Researchers at Northwestern have discovered and successfully synthesized a metal-organic framework, or MOF, that has more in common with your average margarita than its crude-oil based counterparts. MOFs are compounds with a crystalline structure, containing metal ions that come in a variety of one, two and three dimensional structures. MOFs can be synthesized to be porous, and have been shown to be effective in the capturing of high-energy gasses like hydrogen and carbon dioxide. In theory, MOFs could be installed right at the source of gas emissions (smoke stacks) and absorb the harmful greenhouse gases right on the spot.
Originally discovered in 1990, traditional MOFs are composed of materials derived from toxic crude oil, making their production both expensive and harmful to the environment that they’re aiming to benefit. Scientists working out of the lab of Sir Fraser Stoddart, Board of Trustees Professor of Chemistry of Northwestern’s Weinberg College of Arts and Sciences, have discovered a new recipe for MOFs that contains three simple ingredients: alcohol, sugar, and salt.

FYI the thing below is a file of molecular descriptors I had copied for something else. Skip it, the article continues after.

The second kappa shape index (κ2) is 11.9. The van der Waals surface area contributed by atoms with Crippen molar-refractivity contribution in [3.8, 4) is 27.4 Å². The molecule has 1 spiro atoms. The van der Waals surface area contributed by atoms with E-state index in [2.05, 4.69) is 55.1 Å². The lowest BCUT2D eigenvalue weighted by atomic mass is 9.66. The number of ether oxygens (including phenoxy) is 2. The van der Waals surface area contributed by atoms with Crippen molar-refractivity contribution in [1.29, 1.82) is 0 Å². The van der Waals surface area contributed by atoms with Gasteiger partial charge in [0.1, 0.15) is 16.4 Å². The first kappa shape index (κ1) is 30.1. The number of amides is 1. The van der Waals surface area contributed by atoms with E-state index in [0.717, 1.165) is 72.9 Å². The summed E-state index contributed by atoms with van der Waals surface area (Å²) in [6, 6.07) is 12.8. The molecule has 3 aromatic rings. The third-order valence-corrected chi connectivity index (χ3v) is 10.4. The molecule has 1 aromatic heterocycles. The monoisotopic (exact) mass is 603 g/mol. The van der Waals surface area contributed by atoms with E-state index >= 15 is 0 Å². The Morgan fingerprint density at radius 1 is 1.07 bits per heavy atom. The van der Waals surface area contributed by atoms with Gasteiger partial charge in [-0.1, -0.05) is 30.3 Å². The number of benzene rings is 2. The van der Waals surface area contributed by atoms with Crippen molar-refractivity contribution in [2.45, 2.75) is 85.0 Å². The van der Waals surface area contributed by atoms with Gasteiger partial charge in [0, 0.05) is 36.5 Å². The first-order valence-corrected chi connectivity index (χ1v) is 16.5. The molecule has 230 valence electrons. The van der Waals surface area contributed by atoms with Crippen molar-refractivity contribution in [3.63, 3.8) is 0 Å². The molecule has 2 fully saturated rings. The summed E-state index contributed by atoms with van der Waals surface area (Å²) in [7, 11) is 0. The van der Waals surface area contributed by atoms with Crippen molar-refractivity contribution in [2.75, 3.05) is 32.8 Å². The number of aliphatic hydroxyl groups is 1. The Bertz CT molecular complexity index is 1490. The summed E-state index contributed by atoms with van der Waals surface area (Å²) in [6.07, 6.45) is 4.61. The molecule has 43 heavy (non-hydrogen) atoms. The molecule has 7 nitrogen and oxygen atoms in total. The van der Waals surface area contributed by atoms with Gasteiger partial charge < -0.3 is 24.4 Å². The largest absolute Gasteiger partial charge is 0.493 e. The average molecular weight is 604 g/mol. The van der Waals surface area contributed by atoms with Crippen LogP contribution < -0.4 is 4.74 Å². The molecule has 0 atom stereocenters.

Within the tightly compacted structure of the sugar based MOFs, sugar molecules react to CO2 molecules “start reacting with carbon dioxide in a process akin to carbon fixation, which is how sugars are made in the first place,” said Jeremiah J. Gassensmith, head author of the team’s paper published on the MOFs.
The MOFs, which begin in an “empty” state are yellow in appearance prior to the absorption of CO2 and turn a distinct red afterwards. In addition to being organic and edible, the MOFs are also reusable. Read more about the breakthrough development here.